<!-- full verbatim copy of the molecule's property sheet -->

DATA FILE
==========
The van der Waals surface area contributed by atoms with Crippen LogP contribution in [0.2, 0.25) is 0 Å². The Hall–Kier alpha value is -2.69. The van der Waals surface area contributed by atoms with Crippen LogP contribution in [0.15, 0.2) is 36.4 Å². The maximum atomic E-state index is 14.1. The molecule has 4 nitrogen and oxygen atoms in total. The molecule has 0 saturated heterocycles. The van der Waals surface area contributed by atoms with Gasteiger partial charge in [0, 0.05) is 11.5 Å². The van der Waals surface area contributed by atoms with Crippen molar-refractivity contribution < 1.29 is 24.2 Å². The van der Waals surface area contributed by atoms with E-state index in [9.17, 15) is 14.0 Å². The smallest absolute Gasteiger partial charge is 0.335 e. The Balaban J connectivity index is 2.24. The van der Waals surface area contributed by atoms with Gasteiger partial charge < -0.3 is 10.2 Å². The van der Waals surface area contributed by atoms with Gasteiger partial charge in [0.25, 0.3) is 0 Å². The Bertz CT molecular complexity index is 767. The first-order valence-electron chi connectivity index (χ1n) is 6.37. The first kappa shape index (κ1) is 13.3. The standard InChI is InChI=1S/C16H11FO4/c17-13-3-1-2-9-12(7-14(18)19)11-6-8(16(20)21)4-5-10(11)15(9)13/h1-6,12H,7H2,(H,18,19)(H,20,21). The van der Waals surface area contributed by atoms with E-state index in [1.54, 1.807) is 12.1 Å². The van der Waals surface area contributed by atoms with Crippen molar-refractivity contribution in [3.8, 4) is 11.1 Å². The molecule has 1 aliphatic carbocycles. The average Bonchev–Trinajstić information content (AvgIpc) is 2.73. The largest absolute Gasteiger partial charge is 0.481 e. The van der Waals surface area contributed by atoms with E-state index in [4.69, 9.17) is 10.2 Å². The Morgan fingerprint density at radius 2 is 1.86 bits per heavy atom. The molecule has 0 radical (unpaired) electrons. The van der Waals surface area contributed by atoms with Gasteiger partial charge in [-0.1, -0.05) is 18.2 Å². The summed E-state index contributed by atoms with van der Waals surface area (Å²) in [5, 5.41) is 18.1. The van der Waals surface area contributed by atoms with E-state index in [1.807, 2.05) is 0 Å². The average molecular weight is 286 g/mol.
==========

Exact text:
The van der Waals surface area contributed by atoms with Crippen LogP contribution in [0.2, 0.25) is 0 Å². The Hall–Kier alpha value is -2.69. The van der Waals surface area contributed by atoms with Crippen LogP contribution in [0.15, 0.2) is 36.4 Å². The maximum atomic E-state index is 14.1. The molecule has 4 nitrogen and oxygen atoms in total. The molecule has 0 saturated heterocycles. The van der Waals surface area contributed by atoms with Gasteiger partial charge in [0, 0.05) is 11.5 Å². The van der Waals surface area contributed by atoms with Crippen molar-refractivity contribution < 1.29 is 24.2 Å². The van der Waals surface area contributed by atoms with E-state index in [9.17, 15) is 14.0 Å². The smallest absolute Gasteiger partial charge is 0.335 e. The Balaban J connectivity index is 2.24. The van der Waals surface area contributed by atoms with Gasteiger partial charge < -0.3 is 10.2 Å². The van der Waals surface area contributed by atoms with Gasteiger partial charge in [0.25, 0.3) is 0 Å². The Bertz CT molecular complexity index is 767. The first-order valence-electron chi connectivity index (χ1n) is 6.37. The first kappa shape index (κ1) is 13.3. The standard InChI is InChI=1S/C16H11FO4/c17-13-3-1-2-9-12(7-14(18)19)11-6-8(16(20)21)4-5-10(11)15(9)13/h1-6,12H,7H2,(H,18,19)(H,20,21). The van der Waals surface area contributed by atoms with E-state index in [1.54, 1.807) is 12.1 Å². The van der Waals surface area contributed by atoms with Crippen molar-refractivity contribution in [3.8, 4) is 11.1 Å². The molecule has 1 aliphatic carbocycles. The average Bonchev–Trinajstić information content (AvgIpc) is 2.73. The largest absolute Gasteiger partial charge is 0.481 e. The van der Waals surface area contributed by atoms with E-state index in [4.69, 9.17) is 10.2 Å². The Morgan fingerprint density at radius 2 is 1.86 bits per heavy atom. The molecule has 0 radical (unpaired) electrons. The van der Waals surface area contributed by atoms with Gasteiger partial charge in [-0.1, -0.05) is 18.2 Å². The summed E-state index contributed by atoms with van der Waals surface area (Å²) in [5, 5.41) is 18.1. The van der Waals surface area contributed by atoms with E-state index in [1.807, 2.05) is 0 Å². The average molecular weight is 286 g/mol.